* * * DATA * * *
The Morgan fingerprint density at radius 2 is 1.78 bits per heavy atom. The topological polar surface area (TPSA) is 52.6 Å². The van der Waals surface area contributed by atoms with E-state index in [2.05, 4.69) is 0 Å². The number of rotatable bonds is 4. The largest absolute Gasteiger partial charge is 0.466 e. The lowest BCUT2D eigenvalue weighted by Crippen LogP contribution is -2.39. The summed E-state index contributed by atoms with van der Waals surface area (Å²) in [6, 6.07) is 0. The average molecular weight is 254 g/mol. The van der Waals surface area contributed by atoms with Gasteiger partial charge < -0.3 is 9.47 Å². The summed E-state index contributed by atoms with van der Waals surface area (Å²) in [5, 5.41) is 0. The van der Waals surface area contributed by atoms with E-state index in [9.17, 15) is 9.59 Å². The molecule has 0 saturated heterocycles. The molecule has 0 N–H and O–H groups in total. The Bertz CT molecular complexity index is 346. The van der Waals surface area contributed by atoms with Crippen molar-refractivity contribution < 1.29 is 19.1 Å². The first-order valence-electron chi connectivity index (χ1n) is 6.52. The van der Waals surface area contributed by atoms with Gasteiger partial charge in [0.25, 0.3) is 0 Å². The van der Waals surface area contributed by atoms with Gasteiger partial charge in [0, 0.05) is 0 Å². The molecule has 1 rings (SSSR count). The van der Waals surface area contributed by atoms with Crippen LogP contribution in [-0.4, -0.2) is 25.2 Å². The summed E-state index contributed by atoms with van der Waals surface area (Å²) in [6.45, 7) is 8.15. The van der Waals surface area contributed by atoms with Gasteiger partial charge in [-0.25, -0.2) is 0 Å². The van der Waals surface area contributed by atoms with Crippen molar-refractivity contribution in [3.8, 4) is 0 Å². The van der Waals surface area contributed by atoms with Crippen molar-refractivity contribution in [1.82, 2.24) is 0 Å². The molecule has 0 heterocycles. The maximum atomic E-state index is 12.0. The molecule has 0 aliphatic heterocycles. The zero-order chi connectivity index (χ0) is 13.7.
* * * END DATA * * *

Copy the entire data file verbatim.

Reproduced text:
The Morgan fingerprint density at radius 2 is 1.78 bits per heavy atom. The topological polar surface area (TPSA) is 52.6 Å². The van der Waals surface area contributed by atoms with E-state index in [2.05, 4.69) is 0 Å². The number of rotatable bonds is 4. The largest absolute Gasteiger partial charge is 0.466 e. The lowest BCUT2D eigenvalue weighted by Crippen LogP contribution is -2.39. The summed E-state index contributed by atoms with van der Waals surface area (Å²) in [6, 6.07) is 0. The average molecular weight is 254 g/mol. The van der Waals surface area contributed by atoms with Gasteiger partial charge < -0.3 is 9.47 Å². The summed E-state index contributed by atoms with van der Waals surface area (Å²) in [5, 5.41) is 0. The van der Waals surface area contributed by atoms with E-state index in [9.17, 15) is 9.59 Å². The molecule has 0 saturated heterocycles. The molecule has 0 N–H and O–H groups in total. The Bertz CT molecular complexity index is 346. The van der Waals surface area contributed by atoms with Crippen molar-refractivity contribution < 1.29 is 19.1 Å². The first-order valence-electron chi connectivity index (χ1n) is 6.52. The van der Waals surface area contributed by atoms with Gasteiger partial charge in [0.25, 0.3) is 0 Å². The van der Waals surface area contributed by atoms with Gasteiger partial charge in [0, 0.05) is 0 Å². The molecule has 1 rings (SSSR count). The van der Waals surface area contributed by atoms with Crippen LogP contribution in [-0.4, -0.2) is 25.2 Å². The summed E-state index contributed by atoms with van der Waals surface area (Å²) in [6.45, 7) is 8.15. The van der Waals surface area contributed by atoms with Gasteiger partial charge in [-0.25, -0.2) is 0 Å². The van der Waals surface area contributed by atoms with Crippen molar-refractivity contribution in [3.8, 4) is 0 Å². The van der Waals surface area contributed by atoms with Crippen molar-refractivity contribution in [1.82, 2.24) is 0 Å². The molecule has 0 heterocycles. The maximum atomic E-state index is 12.0. The molecule has 0 aliphatic heterocycles. The zero-order chi connectivity index (χ0) is 13.7.